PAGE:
Thursday, May 24, 2007

Digital Journal: Leading the Web News Pack, in a New Direction

If you’re a blogger, you’ve probably seen the , “get paid to write”, and “freelance journalists wanted” banner ads before, and so had I, and every link I visited was just an ad for a website asking me to send them 39.95, and I would learn the “secret” to making money through the internet. Well thankfully one ad I clicked on allowed me to learn this secret, without breaking out my wallet.

Digital may just be the most revolutionary way to not only reward it’s readers and writers with cold hard cash, but has kicked the doors open on a new fast and efficient way for readers, and writers to supply, and be supplied with the latest news, and a huge variety of stories on just one site.

I found this site a few weeks ago, and am positively addicted. I find myself checking it every couple of hours, and it has become my go-to site for up to the minute news. Bloggers, readers, whoever else; you simply need to check this website out. I promise you won’t regret it.

Huskers Squeak By Texas A&M 5-3 In Big 12 Tourney Opening Round

It was hardly the dominating game I was hoping for, but a 5-3 win, is a win, is a win. Tony Watson was hardly overpowering in his 5 and 1/3 innings pitched, allowing 7 hits and walking 4, but he was able to gather himself every time he got into trouble and ended up allowing just 2 runs. Matt Foust relieved Watson in the 6th inning and finished the game, pitching the final 3 and 2/3 innings, allowing 4 hits, 3 walks, and 1 earned run. Faust also struck out 4.

Texas A&M starter Clayton Ehlert didn't fare very well in his start, lasting just 2 and 2/3 of an inning, and was pulled by Former Nebraska Pitching Coach Rob Childress when he got into trouble by loading the bases with just one out. Childress's move proved to be the right one, as the Huskers didn't manage another hit that inning.

The oddest scoring play of the game came in the bottom of the 8th inning, after 3rd baseman Craig Corriston singled, and outfielder Andrew Brown walked, both runners advanced a base, then another, including Corriston coming home on back-to-back balk calls.

Balks are certainly more prevalent in the college game than they are in Major league baseball, in fact I don't remember the last time I saw a balk get called in MLB, but back to back balks on any level is almost unheard of, and always unpopular, as it is usually a judgment call entirely based on what the umpire thinks he sees.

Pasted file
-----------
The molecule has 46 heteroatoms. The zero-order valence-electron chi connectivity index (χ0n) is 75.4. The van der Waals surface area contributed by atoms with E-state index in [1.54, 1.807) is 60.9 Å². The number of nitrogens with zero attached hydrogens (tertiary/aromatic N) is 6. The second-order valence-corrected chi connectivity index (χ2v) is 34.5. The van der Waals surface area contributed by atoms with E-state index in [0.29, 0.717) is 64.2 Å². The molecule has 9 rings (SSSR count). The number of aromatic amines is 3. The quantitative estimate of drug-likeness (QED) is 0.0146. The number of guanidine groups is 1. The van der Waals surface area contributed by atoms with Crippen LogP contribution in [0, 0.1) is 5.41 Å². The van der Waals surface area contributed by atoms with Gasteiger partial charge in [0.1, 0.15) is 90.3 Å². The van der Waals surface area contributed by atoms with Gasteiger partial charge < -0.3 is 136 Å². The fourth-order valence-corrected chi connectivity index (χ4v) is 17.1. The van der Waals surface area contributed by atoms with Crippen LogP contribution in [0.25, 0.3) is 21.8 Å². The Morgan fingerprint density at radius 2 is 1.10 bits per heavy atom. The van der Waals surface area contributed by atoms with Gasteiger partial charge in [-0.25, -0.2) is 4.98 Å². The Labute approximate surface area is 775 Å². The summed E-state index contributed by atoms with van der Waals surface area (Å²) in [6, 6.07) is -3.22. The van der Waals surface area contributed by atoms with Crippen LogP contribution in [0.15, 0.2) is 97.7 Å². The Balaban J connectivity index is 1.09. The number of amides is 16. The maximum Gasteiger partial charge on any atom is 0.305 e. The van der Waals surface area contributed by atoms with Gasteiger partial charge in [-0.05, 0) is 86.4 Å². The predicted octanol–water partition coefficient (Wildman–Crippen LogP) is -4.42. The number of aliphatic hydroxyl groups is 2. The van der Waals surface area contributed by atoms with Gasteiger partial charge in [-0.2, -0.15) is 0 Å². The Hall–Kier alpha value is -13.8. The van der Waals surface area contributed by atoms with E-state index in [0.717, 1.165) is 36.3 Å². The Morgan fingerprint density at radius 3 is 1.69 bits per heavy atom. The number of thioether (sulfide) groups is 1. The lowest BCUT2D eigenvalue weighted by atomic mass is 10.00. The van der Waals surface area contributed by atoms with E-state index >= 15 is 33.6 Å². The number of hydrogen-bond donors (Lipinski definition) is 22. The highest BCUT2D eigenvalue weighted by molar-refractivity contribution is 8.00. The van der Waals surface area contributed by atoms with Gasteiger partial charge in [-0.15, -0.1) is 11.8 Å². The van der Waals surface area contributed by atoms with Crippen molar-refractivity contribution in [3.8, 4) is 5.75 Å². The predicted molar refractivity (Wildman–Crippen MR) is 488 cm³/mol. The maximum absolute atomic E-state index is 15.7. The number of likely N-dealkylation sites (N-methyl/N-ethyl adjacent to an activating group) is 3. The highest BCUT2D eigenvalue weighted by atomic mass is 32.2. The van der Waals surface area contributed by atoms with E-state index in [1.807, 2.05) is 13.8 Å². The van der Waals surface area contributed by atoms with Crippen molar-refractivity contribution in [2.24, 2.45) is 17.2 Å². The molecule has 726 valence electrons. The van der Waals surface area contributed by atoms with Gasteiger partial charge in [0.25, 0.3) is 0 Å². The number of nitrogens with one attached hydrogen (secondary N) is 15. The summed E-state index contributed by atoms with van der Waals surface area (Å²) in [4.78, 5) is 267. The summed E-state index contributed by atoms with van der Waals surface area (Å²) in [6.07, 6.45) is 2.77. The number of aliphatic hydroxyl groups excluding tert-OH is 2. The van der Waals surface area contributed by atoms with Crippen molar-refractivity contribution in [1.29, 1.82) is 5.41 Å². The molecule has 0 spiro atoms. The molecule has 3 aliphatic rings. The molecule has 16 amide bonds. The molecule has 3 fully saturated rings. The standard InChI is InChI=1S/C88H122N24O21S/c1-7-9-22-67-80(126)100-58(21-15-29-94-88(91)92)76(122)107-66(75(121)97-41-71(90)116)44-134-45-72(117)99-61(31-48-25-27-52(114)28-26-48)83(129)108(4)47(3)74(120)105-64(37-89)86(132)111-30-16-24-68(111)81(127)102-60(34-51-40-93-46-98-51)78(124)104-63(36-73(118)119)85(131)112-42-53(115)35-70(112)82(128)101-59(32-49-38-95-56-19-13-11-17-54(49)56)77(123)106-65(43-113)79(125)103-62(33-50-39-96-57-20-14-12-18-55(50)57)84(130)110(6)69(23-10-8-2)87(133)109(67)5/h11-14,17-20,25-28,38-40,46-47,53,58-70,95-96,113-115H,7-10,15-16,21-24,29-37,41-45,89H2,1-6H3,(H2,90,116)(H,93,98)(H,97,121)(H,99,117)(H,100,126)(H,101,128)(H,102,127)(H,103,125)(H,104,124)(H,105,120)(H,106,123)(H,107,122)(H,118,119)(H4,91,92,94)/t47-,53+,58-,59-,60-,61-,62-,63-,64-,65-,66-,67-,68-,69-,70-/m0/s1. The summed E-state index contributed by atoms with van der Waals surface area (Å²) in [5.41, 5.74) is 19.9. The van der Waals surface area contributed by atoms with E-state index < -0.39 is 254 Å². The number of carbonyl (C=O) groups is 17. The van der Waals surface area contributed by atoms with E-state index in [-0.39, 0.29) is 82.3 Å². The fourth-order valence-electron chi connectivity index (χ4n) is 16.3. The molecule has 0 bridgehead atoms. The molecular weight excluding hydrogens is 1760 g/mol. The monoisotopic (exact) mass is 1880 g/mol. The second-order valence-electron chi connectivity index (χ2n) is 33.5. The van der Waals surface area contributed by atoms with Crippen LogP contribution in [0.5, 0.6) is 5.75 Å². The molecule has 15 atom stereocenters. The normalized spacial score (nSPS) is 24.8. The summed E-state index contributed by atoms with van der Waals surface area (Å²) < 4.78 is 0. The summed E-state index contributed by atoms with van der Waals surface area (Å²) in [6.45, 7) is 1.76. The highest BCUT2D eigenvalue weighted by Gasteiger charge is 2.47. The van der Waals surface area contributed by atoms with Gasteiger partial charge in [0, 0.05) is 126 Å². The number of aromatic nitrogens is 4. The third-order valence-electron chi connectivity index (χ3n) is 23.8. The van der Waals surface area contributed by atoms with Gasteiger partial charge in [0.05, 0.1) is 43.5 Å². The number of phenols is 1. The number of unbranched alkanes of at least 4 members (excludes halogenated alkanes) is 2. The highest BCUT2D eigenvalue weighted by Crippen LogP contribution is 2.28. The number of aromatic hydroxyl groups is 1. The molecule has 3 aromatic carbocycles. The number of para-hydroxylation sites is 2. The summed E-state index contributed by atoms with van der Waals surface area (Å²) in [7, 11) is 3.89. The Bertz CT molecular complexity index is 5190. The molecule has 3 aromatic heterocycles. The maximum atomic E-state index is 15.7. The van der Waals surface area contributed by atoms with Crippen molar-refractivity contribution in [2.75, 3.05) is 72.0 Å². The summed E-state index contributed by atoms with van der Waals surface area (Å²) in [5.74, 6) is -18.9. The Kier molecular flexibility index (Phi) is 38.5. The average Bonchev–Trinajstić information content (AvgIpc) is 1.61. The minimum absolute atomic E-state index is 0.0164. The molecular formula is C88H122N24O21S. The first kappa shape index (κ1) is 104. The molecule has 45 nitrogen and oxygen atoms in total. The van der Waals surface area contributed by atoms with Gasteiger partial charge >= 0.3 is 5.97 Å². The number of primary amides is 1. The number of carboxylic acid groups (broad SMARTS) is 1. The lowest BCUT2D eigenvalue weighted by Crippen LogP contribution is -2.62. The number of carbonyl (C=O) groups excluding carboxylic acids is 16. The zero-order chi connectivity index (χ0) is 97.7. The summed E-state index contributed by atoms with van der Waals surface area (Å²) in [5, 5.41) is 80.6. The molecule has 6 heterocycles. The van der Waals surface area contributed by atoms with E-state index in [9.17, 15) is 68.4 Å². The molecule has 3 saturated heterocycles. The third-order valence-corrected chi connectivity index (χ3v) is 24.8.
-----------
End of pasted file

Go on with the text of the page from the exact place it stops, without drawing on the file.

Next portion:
The extra run was proved to be not needed as the Foust was able to get through the 9th without allowing a run.

It's certainly a good start for the Huskers; a 0-1 start would almost certainly have put them under the gun. Texas has been rolling along in the Big 12, and if the Huskers want to have any chance to win their pool, they'll need to be undefeated when they meet Texas on Saturday.

The Huskers will next play tomorrow at 7:30 pm against Kansas State (33-22, 10-16 in Big 12) with Johnny Dorn most likely going to the hill.

Wednesday, May 23, 2007

Bush Misses the Point, Again

In a speech President Bush gave at a Coast Guard Academy graduation ceremony, he pointed to declassified intelligence that says Osama Bin Laden thought about sending a top lieutenant to Iraq in 2005. But he's missing the point.
Bush said:
There's a reason bin Laden sent one of his most experienced paramilitary leaders to Iraq. He believes that if al Qaeda can drive us out, they can establish Iraq as a new terrorist sanctuary.
But there are a few things the President fails to realize:

1. While Bin Laden may have discussed sending this lieutenant to Iraq, there is no evidence to support he followed through with that plan. Exactly how many pieces of intelligence information has the United States compiled on people who thought about doing something, but didn't? And what other time in our country has that been held up as rationale for actions?

2. Bush and the media glossed over the fact Bin Laden discussed sending this lieutenant in 2005 -- two years after the U.S. had invaded Iraq. Would this not also be a shining beacon of proof that Bin Laden's organization was not in Iraq before we invaded? Should that not be pointed out early and often?

And finally:

3. Isn't it possible the chaos we created in Iraq would have made the country a more attractive terrorist breeding ground? And using that logic, wouldn't any attack we receive from terrorists stationed in Iraq be our own fault?
The president also made a comparison between Iraq and the Vietnam War, saying, "There are many differences between the two conflicts, but one stands out above all. The enemy in Vietnam had neither the intent nor the capability to strike our homeland. ... The enemy in Iraq does."